Waterlogged tank won't drain


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Old 12-30-17, 09:51 AM
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Waterlogged tank won't drain

Hello, new user here. I searched as best I could but didn't find anything to help me out so far. My water tank (82 gallon) is waterlogged (when I go to use a tire gauge to check air pressure water squirts out at me) and the gauge on my pipes is maxed out.

I cannot get this thing to drain! The house is old and so is the tank, I believe the tank was put in in the late 80s. The pressure is reading so high that my switch won't even engage for more than one or two clicks meaning I can't use our water (and being winter we really need to let it run so it doesn't freeze).

Steps I've taken: Opened the drain valve and then held the electrodes together (with a plastic tube) while my wife turns on all the faucets then goes and turns off the pump at the breaker. 24 hours later nothing had drained so we redid that step and this time hit the air valve with my compressor, I didn't hold that for more than a couple seconds at a time. Repeated these steps with the main valve to the house closed to try to "force" the water out of the drain.

In my profession looking professional is 95% of the job, we can't do laundry (or shower!) and live 30 miles from the nearest laundromat. I work odd hours so I can't do any of that at my neighbors houses either (would you want somebody starting their laundry in your house at 3am and then hopping in your shower? haha)

Obviously the tank needs to be replaced, but even as big as I am, I simply can't move an 82 gallon tank full of water and lord knows how much sediment. Oh and the room it's in is cramped and tiny, so without it being empty i would have to disconnect the hot water heater, drain it and move it, then move the washer and dryer as well just to move the tank.

I'm at a loss of what to do now.
 
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Old 12-30-17, 10:33 AM
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Welcome to the forums.

Several things going on here. The gauge should read actual water pressure as set by the pressure switch. Nothing to do with the pressure tank. If your gauge is pinned it sounds like it may be waterlogged too. When the system is empty.... good time to change it.

If you have a drain below the tank..... open it and then let air in at the schrader valve.

Pictures of your system are always helpful.... How-to-insert-pictures
 
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Old 12-30-17, 11:10 AM
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The gauge moves between 100psi and maxed out.
I just realized that maybe the drain pipe is frozen so I have a hair dryer on task.
Going to try to upload pics.
 
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  #4  
Old 12-30-17, 01:46 PM
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What is that bottom picture supposed to be showing?

It's possible/probable that your gauge is toast. So any reading on the dial is useless. Your system may be bled down and have little to no pressure.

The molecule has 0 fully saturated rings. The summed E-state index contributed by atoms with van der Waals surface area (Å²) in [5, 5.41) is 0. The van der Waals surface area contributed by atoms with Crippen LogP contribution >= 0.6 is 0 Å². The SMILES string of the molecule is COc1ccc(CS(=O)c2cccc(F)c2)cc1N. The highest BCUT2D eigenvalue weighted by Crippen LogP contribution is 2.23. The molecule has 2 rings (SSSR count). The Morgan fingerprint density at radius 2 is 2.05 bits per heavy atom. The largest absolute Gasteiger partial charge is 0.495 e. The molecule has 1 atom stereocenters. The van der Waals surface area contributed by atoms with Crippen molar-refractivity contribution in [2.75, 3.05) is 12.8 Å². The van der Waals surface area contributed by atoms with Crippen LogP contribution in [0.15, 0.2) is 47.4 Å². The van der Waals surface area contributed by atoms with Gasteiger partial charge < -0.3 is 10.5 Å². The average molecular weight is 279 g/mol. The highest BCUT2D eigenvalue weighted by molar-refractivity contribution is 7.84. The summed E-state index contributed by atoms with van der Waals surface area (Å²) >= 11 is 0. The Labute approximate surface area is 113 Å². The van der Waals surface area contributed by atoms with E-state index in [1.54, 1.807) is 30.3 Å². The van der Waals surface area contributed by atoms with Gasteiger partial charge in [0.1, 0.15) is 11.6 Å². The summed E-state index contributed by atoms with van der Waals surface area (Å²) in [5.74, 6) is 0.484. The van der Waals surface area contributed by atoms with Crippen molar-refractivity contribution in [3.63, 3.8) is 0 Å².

Is your pressure tank in a finished room inside the house? If the tank is in an unfinished space or somewhere water won't hurt I'd drill holes in it so it can drain. If it's water logged water has gotten on top of the bladder as well so I'd drill a hole in the bottom, one in the very top and several along the side. The holes in the side will be trial and error but you're trying to hit the bottom of the area on top of the bladder to get that water out.
 
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Old 12-30-17, 06:55 PM
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I'm thinking that's the drain line on the floor. Yes.... water should be coming out there.

Since you are replacing the tank... shut the water valve off to the house, open the tank drain and hit the schrader valve with 50psi of air.
 
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Old 12-30-17, 07:40 PM
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shut the water valve off to the house, open the tank drain and hit the schrader valve with 50psi of air.
He did that, as far as I can tell. I'm not sure what the electrodes being held was for, but the drain was open and the main house valve was closed off while he hit the schraeder with air a few seconds at a time (described in the OP, his last attempt).

I, too, was wondering about that drain valve in the pic. That hose bib is no doubt the "drain valve" that's being opened, but does that mean the rubber hose is under mains pressure at all times? 906Bushcraft, is there not another valve upstream of that one? If that gate valve has not been used in a long time, it's possible that it's broken or plugged. It doesn't look that old, but I find it hard to believe that the rubber hose would just be left in the basement under pressure to freeze or do whatever. Perhaps the previous owner put that hose bib on there to close off a leak from a failed upstream gate valve.

would you want somebody starting their laundry in your house at 3am and then hopping in your shower? haha
That all depends. I'm curious what kind of job is "95% looking professional" until 3am? Nah, not gonna ask.